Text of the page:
All of the Above I feel dificult to teach the pactical massage to my student
Other I find that an integrated approach works best. Although Swedish prepares and relaxes more body area and uses lots of time, the other powerful specific muscle release techniques should not take a back seat to it in this poll.
All of the above is my answer as long as Asian includes reflexology, and neuromuscular includes such techniques as positional release, strain counterstrain and stretching. But where is craniosacral therapy and other light touch modalities?
Asian Bodywork It is my opinion that Thai massage is the most complete massage practiced today. I have been licensed to do massage since 1984. Like most therapist when new in the profession I was eager to take as many classes as I could in various modalities. That is why I am able to give my opinion without hesitation. You can observe how other modalities have evolved out of Asian bodywork by looking at any massage magazine. For example ads demonstrating Myopathy, neuromuscular therapy or myofacia release; if you didn't know better appear to be doing the 2,500 year old Thai massage. It is here to stay because it has been time tested.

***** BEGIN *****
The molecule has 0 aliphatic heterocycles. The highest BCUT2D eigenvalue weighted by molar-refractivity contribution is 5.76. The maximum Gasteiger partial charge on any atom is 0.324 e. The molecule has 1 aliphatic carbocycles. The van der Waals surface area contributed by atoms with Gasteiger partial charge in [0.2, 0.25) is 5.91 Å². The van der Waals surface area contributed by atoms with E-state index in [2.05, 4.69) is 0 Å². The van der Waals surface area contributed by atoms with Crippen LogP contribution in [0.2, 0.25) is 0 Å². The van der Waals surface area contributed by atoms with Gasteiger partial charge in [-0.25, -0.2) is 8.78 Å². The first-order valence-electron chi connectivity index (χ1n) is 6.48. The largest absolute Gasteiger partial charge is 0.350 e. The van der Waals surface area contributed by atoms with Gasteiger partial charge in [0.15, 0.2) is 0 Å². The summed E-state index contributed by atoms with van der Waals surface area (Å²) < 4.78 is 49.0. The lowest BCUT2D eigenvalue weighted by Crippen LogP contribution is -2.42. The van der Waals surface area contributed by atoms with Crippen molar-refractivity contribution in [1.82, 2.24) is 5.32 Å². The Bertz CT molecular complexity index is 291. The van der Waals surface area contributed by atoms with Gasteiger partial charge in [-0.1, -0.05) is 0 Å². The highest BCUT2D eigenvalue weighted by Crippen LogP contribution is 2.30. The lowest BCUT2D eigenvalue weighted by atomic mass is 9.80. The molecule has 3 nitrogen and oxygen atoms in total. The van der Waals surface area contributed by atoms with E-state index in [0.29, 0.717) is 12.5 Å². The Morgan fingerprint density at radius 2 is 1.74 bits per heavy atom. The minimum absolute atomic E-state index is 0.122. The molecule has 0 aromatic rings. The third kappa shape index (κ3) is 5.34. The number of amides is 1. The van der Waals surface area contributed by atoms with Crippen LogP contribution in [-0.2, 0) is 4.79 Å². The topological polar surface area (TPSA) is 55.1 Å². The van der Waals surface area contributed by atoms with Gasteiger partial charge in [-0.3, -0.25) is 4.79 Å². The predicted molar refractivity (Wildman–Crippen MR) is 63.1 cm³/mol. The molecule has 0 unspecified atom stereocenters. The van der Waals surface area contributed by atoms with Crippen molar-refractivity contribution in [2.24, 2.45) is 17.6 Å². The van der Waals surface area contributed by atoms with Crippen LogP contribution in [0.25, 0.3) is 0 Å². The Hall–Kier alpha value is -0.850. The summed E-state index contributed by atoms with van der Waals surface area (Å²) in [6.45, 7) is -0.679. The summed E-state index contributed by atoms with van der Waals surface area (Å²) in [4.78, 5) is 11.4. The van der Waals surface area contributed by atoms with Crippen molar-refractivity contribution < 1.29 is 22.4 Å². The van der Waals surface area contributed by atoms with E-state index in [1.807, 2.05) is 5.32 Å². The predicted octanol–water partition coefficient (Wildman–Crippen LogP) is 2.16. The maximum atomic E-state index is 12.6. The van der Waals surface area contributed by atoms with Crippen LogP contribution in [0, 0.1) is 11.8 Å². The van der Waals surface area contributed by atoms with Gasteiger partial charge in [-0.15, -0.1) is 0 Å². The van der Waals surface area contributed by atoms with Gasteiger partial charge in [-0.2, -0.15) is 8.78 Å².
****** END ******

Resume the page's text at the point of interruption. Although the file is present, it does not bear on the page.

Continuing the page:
All of the Above One modality or technique is never enough to release, activate or even reduce the underlying tissue. All play a role in the care of every client whether the therapist or client want to believe it or not. It is this therapist opinion that all techniques from MLD to NMT to TCM are needed to help your client reach optimum health.
Other I use acupressure and "Chua Ka". Chua Ka is a massage method that is primarily self-administered, with a goal to clean the karma in a systematic way thoughout the body. (Oscar Ichazo, Arica Institute)